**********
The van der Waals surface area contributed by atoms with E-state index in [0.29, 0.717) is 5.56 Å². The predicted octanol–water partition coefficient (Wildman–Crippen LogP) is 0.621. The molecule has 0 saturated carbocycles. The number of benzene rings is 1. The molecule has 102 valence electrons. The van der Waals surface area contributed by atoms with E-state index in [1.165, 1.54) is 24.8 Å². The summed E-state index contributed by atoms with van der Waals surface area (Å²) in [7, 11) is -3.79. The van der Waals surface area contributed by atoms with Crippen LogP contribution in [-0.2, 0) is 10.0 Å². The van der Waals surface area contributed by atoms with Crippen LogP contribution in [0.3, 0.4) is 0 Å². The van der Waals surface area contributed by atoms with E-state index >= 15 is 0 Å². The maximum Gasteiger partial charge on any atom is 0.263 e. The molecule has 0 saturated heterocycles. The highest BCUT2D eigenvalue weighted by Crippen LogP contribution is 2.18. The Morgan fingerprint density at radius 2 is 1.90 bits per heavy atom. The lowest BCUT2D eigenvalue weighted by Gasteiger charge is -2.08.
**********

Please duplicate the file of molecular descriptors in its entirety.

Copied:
The van der Waals surface area contributed by atoms with E-state index in [0.29, 0.717) is 5.56 Å². The predicted octanol–water partition coefficient (Wildman–Crippen LogP) is 0.621. The molecule has 0 saturated carbocycles. The number of benzene rings is 1. The molecule has 102 valence electrons. The van der Waals surface area contributed by atoms with E-state index in [1.165, 1.54) is 24.8 Å². The summed E-state index contributed by atoms with van der Waals surface area (Å²) in [7, 11) is -3.79. The van der Waals surface area contributed by atoms with Crippen LogP contribution in [-0.2, 0) is 10.0 Å². The van der Waals surface area contributed by atoms with Crippen LogP contribution in [0.3, 0.4) is 0 Å². The van der Waals surface area contributed by atoms with E-state index >= 15 is 0 Å². The maximum Gasteiger partial charge on any atom is 0.263 e. The molecule has 0 saturated heterocycles. The highest BCUT2D eigenvalue weighted by Crippen LogP contribution is 2.18. The Morgan fingerprint density at radius 2 is 1.90 bits per heavy atom. The lowest BCUT2D eigenvalue weighted by Gasteiger charge is -2.08.